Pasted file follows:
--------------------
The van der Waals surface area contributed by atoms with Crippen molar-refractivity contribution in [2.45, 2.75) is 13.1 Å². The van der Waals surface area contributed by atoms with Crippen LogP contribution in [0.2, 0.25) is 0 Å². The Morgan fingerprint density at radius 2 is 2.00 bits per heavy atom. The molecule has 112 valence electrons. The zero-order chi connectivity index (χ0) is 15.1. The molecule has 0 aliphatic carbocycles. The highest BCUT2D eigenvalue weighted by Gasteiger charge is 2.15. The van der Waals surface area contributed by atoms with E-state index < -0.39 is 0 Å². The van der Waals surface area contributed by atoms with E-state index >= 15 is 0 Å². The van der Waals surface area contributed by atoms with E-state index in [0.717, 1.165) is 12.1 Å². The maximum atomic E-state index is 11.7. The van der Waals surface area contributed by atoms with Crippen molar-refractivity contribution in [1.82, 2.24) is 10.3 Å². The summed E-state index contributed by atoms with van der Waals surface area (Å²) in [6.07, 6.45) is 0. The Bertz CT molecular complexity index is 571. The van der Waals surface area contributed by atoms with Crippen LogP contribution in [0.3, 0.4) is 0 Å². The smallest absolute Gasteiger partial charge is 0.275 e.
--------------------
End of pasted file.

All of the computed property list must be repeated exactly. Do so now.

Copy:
The van der Waals surface area contributed by atoms with Crippen molar-refractivity contribution in [2.45, 2.75) is 13.1 Å². The van der Waals surface area contributed by atoms with Crippen LogP contribution in [0.2, 0.25) is 0 Å². The Morgan fingerprint density at radius 2 is 2.00 bits per heavy atom. The molecule has 112 valence electrons. The zero-order chi connectivity index (χ0) is 15.1. The molecule has 0 aliphatic carbocycles. The highest BCUT2D eigenvalue weighted by Gasteiger charge is 2.15. The van der Waals surface area contributed by atoms with E-state index < -0.39 is 0 Å². The van der Waals surface area contributed by atoms with E-state index >= 15 is 0 Å². The van der Waals surface area contributed by atoms with E-state index in [0.717, 1.165) is 12.1 Å². The maximum atomic E-state index is 11.7. The van der Waals surface area contributed by atoms with Crippen molar-refractivity contribution in [1.82, 2.24) is 10.3 Å². The summed E-state index contributed by atoms with van der Waals surface area (Å²) in [6.07, 6.45) is 0. The Bertz CT molecular complexity index is 571. The van der Waals surface area contributed by atoms with Crippen LogP contribution in [0.3, 0.4) is 0 Å². The smallest absolute Gasteiger partial charge is 0.275 e.